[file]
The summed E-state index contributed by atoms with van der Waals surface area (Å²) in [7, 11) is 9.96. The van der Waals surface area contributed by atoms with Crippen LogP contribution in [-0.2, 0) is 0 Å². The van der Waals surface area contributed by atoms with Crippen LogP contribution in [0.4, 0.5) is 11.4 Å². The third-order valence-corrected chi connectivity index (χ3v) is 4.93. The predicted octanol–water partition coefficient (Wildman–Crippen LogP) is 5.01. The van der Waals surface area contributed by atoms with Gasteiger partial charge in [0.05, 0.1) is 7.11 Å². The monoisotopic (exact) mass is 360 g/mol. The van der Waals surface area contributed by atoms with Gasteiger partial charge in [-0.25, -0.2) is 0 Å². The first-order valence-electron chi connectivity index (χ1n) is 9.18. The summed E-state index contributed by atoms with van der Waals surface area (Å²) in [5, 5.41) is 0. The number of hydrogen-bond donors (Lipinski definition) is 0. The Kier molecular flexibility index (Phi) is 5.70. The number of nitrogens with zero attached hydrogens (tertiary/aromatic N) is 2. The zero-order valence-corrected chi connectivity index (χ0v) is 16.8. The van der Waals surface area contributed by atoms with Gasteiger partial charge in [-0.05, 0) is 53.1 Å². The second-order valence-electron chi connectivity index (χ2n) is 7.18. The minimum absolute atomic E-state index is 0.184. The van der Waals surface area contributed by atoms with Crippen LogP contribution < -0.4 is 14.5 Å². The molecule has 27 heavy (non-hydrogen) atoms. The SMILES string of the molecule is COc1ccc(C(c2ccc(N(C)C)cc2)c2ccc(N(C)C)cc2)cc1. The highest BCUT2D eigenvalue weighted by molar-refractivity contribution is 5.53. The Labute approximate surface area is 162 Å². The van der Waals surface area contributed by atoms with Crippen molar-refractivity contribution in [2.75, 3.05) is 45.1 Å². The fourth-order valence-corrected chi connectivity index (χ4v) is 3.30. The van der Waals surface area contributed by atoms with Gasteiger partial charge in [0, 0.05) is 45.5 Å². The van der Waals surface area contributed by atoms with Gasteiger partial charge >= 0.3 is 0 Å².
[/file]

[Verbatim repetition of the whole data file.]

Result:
The summed E-state index contributed by atoms with van der Waals surface area (Å²) in [7, 11) is 9.96. The van der Waals surface area contributed by atoms with Crippen LogP contribution in [-0.2, 0) is 0 Å². The van der Waals surface area contributed by atoms with Crippen LogP contribution in [0.4, 0.5) is 11.4 Å². The third-order valence-corrected chi connectivity index (χ3v) is 4.93. The predicted octanol–water partition coefficient (Wildman–Crippen LogP) is 5.01. The van der Waals surface area contributed by atoms with Gasteiger partial charge in [0.05, 0.1) is 7.11 Å². The monoisotopic (exact) mass is 360 g/mol. The van der Waals surface area contributed by atoms with Gasteiger partial charge in [-0.25, -0.2) is 0 Å². The first-order valence-electron chi connectivity index (χ1n) is 9.18. The summed E-state index contributed by atoms with van der Waals surface area (Å²) in [5, 5.41) is 0. The number of hydrogen-bond donors (Lipinski definition) is 0. The Kier molecular flexibility index (Phi) is 5.70. The number of nitrogens with zero attached hydrogens (tertiary/aromatic N) is 2. The zero-order valence-corrected chi connectivity index (χ0v) is 16.8. The van der Waals surface area contributed by atoms with Gasteiger partial charge in [-0.05, 0) is 53.1 Å². The second-order valence-electron chi connectivity index (χ2n) is 7.18. The minimum absolute atomic E-state index is 0.184. The van der Waals surface area contributed by atoms with Crippen LogP contribution < -0.4 is 14.5 Å². The molecule has 27 heavy (non-hydrogen) atoms. The SMILES string of the molecule is COc1ccc(C(c2ccc(N(C)C)cc2)c2ccc(N(C)C)cc2)cc1. The highest BCUT2D eigenvalue weighted by molar-refractivity contribution is 5.53. The Labute approximate surface area is 162 Å². The van der Waals surface area contributed by atoms with Crippen molar-refractivity contribution in [2.75, 3.05) is 45.1 Å². The fourth-order valence-corrected chi connectivity index (χ4v) is 3.30. The van der Waals surface area contributed by atoms with Gasteiger partial charge in [0, 0.05) is 45.5 Å². The van der Waals surface area contributed by atoms with Gasteiger partial charge >= 0.3 is 0 Å².